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As part of its anniversary celebration, BusinessWeek is presenting a series of weekly profiles for the greatest innovators of the past 75 years. Some made their mark in science or technology; others in management, finance, marketing, or government. In late September, 2004, BusinessWeek will publish a special commemorative issue on Innovation.
Jane Jacobs had no formal training in city planning or architecture, or even a college degree. But when this daughter of a doctor and a schoolteacher moved from Scranton, Pa., to New York City in 1938, a job at Architectural Forum and marriage to an architect soon blossomed into a lifelong passion for understanding how cities are built and lived in. From her home in Manhattan's bustling Greenwich Village, the opinionated young woman watched with growing disgust as the urban renewal movement that had swept the U.S. after World War II cleared whole neighborhoods in New York and other cities. In their place rose bland Modernist office towers that spawned a kind of urban apartheid, with downtowns set aside for office workers who commuted in from the swelling suburbs, leaving city cores increasingly dark and deserted at night.
The experience prompted Jacobs to write The Death and Life of Great American Cities. Its publication in 1961 triggered a profound shift in the way we look at cities. Her premise: Cities are engines of growth whose vitality stems from the variety of activities humans engage in there. They should be lively, mixed-use places where people live, work, shop, raise families, and join their creative energies in myriad ways. Cities should be allowed to grow organically; carving them up into single-use sections, as the Modernists recommended, is like thrusting a dagger into their hearts.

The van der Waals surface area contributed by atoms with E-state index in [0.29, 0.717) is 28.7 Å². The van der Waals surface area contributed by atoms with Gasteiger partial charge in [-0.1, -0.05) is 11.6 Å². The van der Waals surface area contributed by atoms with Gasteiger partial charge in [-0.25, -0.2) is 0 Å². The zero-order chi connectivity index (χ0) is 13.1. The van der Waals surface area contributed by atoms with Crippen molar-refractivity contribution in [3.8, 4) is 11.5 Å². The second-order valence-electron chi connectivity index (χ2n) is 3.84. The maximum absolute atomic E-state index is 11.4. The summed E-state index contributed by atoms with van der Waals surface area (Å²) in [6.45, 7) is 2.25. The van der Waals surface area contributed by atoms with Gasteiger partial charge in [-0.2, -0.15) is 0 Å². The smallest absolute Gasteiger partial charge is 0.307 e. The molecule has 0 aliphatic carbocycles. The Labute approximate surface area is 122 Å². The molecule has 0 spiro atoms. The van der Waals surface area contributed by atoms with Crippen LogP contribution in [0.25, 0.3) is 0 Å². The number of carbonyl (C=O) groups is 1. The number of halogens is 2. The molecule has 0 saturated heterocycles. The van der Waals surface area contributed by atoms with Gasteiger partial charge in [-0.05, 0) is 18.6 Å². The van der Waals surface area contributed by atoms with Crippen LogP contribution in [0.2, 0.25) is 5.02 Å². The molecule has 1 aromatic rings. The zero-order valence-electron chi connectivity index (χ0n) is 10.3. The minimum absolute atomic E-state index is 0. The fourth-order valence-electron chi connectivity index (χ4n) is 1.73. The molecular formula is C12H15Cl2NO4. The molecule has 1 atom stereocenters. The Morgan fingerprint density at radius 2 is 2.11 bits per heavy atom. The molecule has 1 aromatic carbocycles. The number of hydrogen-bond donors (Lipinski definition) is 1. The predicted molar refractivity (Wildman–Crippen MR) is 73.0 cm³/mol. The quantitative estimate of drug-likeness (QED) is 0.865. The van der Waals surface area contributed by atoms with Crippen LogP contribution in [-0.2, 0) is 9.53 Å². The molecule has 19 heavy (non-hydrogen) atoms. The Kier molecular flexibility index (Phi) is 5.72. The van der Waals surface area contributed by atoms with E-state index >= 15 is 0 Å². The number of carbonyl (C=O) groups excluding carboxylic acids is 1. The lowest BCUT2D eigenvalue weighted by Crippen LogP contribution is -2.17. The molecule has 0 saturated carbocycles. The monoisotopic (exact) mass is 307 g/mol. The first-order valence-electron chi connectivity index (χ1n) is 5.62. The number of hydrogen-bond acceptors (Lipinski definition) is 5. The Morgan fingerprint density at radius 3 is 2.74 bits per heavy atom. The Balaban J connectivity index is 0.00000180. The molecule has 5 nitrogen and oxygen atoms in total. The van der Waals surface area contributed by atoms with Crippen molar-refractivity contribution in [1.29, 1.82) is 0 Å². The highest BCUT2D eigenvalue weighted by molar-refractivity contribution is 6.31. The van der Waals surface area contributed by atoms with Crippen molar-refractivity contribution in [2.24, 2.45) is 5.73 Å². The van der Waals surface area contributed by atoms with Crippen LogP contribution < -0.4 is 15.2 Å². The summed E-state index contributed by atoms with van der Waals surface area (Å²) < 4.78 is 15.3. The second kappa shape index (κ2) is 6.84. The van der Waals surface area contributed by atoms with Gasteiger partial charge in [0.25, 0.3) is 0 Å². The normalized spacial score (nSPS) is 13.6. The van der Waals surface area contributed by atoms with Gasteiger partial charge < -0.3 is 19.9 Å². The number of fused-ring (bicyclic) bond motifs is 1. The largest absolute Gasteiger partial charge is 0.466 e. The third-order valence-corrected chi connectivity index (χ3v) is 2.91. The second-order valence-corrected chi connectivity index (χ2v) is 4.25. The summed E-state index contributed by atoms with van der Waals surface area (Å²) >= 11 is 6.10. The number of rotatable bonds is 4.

Although the so-called New Urbanism movement Jacobs helped to spark took years to be widely accepted, her views are now standard thinking among architects and city planners. Her amateur status didn't stop her from attacking the celebrated powers, from Le Corbusier, who wanted to raze the historic Marais in central Paris (but never succeeded), to New York master planner Robert Moses, who built many city highways in the face of fierce neighborhood opposition. In the 1960s, Jacobs led activists who stymied Moses' plans to put an expressway smack through her beloved Greenwich Village.
Nowadays, it's routine for planners to meet with local residents. More broadly, many officials realize that urban life can't always be dictated from the top down. The disorganized nature of cities is a natural ingredient of their health, allowing their energy to flourish. In the 1990s, Jacobs' ideas about mixing residential and business usage helped fuel the renewed interest in urban cores that has been revitalizing inner-city areas such as Harlem.
At 88, Jacobs continues to rail against what she sees as sterile planning, particularly in U.S. suburbs. "Never before have normal human beings been consigned to such poverty of imagination and disrespect for function," she lamented in a talk at the City College of New York this past May. The suburbs were essentially created, she said, by "selling out the country for cheap parking." These iconoclastic views may have been sharpened over the years by her residency in Toronto, where she and her husband moved in 1968 to protect their two sons from the draft during the Vietnam War. The move was to be temporary, but she never left and still uses her perch in the north to cast a critical eye homeward. By Aaron Bernstein